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Pence files plan to expand coverage using state-run alternative to Medicaid


INDIANAPOLIS — Gov. Mike Pence on Tuesday asked that the federal government expand health care coverage for Indiana's low-income residents using a state-run alternative to traditional Medicaid.

Pence's proposal, dubbed the Healthy Indiana Plan 2.0, would still rely on billions in federal aid to cover residents earning up to 138 percent of the federal poverty level, like states that approved the Medicaid expansion included in the federal health care overhaul. But Pence and his supporters contend it supports personal responsibility in a way Medicaid doesn't because it would rely on health savings accounts and patient input.

The plan expands on the state's existing Healthy Indiana Plan, which has been covering about 35,000 to 45,000 low-income residents for the past six years. Pence wrote in a letter Tuesday to Health and Human Services Secretary Sylvia Burwell that he wants to expand that concept.

"Because the consumer-driven model incentivizes patients to take greater ownership over their health care decisions, Healthy Indiana Plan members utilize health care services in a more responsible manner than traditional Medicaid. The program is also very popular in our state among Healthy Indiana Plan members and non-members alike," he wrote.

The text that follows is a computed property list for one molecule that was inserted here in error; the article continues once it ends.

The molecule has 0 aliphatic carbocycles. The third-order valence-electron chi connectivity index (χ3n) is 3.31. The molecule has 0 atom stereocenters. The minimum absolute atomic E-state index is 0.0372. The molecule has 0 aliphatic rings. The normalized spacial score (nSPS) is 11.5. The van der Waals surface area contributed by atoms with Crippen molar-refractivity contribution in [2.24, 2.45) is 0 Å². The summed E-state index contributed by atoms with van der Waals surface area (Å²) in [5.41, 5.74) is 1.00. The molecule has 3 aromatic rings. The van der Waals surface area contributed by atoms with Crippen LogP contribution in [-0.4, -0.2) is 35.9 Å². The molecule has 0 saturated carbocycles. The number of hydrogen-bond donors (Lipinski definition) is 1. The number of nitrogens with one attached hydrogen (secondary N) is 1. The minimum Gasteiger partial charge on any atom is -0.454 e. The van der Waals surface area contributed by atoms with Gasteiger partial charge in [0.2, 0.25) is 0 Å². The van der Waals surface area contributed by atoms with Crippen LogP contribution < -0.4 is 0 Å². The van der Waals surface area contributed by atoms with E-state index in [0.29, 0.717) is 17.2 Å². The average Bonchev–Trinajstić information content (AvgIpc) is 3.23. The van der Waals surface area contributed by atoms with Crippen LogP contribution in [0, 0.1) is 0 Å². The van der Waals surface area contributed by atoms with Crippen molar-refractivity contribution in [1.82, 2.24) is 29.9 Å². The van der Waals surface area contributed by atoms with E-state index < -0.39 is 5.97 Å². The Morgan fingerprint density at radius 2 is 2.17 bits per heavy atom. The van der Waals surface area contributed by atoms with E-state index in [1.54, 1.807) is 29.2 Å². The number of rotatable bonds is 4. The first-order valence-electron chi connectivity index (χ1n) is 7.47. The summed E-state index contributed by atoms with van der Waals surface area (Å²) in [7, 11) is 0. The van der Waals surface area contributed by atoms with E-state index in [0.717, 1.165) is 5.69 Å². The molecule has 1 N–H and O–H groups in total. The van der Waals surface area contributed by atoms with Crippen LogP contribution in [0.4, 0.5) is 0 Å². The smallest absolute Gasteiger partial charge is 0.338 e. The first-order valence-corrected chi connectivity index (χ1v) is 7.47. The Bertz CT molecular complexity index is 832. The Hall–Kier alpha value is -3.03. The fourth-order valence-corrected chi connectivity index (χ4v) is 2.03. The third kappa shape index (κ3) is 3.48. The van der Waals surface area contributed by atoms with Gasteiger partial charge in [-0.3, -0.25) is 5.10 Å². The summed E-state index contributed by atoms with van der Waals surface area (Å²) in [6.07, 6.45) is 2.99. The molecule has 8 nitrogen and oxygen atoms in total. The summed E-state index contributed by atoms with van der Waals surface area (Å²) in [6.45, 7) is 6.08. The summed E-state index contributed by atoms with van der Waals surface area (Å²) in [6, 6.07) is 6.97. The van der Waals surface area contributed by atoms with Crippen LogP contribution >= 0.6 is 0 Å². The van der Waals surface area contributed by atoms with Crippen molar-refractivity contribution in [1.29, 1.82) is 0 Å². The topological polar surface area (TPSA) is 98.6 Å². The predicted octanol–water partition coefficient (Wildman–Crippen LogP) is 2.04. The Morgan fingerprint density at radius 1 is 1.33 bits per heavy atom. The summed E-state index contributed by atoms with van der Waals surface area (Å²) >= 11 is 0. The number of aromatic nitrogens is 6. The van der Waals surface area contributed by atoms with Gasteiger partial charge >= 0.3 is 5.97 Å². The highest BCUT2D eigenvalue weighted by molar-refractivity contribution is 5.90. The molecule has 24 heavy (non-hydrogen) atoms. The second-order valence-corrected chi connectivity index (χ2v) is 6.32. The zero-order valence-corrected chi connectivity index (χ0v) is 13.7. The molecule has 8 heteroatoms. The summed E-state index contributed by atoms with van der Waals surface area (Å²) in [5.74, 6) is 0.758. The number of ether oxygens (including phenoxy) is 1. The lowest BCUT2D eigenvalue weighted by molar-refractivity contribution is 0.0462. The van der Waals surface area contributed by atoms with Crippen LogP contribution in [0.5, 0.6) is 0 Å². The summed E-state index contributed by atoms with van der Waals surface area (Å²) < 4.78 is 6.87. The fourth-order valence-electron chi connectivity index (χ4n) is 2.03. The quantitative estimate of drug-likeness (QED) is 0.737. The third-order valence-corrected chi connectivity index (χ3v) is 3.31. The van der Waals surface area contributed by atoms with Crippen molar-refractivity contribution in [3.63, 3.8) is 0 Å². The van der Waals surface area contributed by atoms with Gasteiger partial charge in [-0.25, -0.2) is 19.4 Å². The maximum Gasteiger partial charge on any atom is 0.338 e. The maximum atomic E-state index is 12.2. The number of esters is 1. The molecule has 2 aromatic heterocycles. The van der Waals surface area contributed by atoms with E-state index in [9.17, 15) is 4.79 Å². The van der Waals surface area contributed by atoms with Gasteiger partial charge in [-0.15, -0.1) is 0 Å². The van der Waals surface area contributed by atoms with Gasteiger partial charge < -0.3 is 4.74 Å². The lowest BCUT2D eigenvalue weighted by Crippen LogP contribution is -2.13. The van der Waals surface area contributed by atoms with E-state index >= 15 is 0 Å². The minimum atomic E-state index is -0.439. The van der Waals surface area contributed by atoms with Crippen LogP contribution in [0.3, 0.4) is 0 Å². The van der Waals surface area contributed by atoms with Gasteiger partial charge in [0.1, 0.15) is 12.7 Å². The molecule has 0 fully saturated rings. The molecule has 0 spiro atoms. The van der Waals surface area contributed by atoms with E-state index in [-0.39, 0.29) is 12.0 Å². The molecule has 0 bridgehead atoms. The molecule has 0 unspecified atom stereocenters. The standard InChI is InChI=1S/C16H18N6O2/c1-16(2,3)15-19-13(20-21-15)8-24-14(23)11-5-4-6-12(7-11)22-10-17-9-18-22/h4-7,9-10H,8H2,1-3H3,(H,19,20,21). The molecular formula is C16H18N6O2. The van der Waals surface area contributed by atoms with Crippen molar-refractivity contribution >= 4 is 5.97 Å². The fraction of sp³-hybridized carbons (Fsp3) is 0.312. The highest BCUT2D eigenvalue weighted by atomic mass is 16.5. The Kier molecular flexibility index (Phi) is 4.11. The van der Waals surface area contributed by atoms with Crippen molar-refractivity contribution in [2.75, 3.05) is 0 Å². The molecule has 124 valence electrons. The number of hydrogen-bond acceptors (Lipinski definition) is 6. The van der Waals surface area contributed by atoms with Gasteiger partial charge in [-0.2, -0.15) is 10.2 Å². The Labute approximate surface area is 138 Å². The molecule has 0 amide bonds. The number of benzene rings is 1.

If approved, the program would cover up to 458,000 low-income residents without health insurance. State analysts expect the proposal to cost roughly $18 billion through 2020, with Indiana paying $1.5 billion and the federal government covering $16.5 billion.

The plan marks a bit of a political balancing act for Pence. On the one hand, he has won support from Indiana Democrats and health care advocates and sparked anger from conservatives who say he has abandoned his principles on the issue. On the other hand, Pence has argued that the federal health care law needs to be repealed.

The federal government will now begin its review of the request, including seeking public comment. Pence filed a separate request Monday seeking to extend the current state-run plan three more years if the expansion is not approved.

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